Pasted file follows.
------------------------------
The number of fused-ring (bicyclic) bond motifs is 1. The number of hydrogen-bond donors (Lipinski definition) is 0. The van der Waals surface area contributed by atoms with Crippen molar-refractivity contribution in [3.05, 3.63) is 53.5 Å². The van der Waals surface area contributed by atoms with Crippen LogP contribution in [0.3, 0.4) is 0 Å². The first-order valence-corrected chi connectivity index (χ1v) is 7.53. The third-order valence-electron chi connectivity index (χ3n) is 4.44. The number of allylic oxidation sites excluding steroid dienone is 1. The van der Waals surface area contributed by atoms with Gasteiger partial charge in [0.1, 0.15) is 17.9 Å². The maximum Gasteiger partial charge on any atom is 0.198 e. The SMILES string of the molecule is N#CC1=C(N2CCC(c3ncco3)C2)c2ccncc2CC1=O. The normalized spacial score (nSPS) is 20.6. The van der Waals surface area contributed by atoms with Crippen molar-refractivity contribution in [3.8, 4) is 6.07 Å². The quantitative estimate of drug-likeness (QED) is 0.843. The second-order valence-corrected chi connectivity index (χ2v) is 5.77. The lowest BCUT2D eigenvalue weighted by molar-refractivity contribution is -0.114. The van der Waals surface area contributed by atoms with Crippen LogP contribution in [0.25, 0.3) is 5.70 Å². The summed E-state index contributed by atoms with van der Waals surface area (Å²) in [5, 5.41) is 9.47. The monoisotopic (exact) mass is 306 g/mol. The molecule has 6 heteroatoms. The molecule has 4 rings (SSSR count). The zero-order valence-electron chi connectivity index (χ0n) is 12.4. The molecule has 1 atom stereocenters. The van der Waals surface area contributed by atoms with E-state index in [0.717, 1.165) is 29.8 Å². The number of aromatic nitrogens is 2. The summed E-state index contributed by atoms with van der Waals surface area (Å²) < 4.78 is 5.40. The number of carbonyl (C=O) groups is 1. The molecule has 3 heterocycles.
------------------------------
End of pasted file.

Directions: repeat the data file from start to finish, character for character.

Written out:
The number of fused-ring (bicyclic) bond motifs is 1. The number of hydrogen-bond donors (Lipinski definition) is 0. The van der Waals surface area contributed by atoms with Crippen molar-refractivity contribution in [3.05, 3.63) is 53.5 Å². The van der Waals surface area contributed by atoms with Crippen LogP contribution in [0.3, 0.4) is 0 Å². The first-order valence-corrected chi connectivity index (χ1v) is 7.53. The third-order valence-electron chi connectivity index (χ3n) is 4.44. The number of allylic oxidation sites excluding steroid dienone is 1. The van der Waals surface area contributed by atoms with Gasteiger partial charge in [0.1, 0.15) is 17.9 Å². The maximum Gasteiger partial charge on any atom is 0.198 e. The SMILES string of the molecule is N#CC1=C(N2CCC(c3ncco3)C2)c2ccncc2CC1=O. The normalized spacial score (nSPS) is 20.6. The van der Waals surface area contributed by atoms with Crippen molar-refractivity contribution in [3.8, 4) is 6.07 Å². The quantitative estimate of drug-likeness (QED) is 0.843. The second-order valence-corrected chi connectivity index (χ2v) is 5.77. The lowest BCUT2D eigenvalue weighted by molar-refractivity contribution is -0.114. The van der Waals surface area contributed by atoms with Crippen LogP contribution in [0.25, 0.3) is 5.70 Å². The summed E-state index contributed by atoms with van der Waals surface area (Å²) in [5, 5.41) is 9.47. The monoisotopic (exact) mass is 306 g/mol. The molecule has 6 heteroatoms. The molecule has 4 rings (SSSR count). The zero-order valence-electron chi connectivity index (χ0n) is 12.4. The molecule has 1 atom stereocenters. The van der Waals surface area contributed by atoms with E-state index in [0.717, 1.165) is 29.8 Å². The number of aromatic nitrogens is 2. The summed E-state index contributed by atoms with van der Waals surface area (Å²) < 4.78 is 5.40. The number of carbonyl (C=O) groups is 1. The molecule has 3 heterocycles.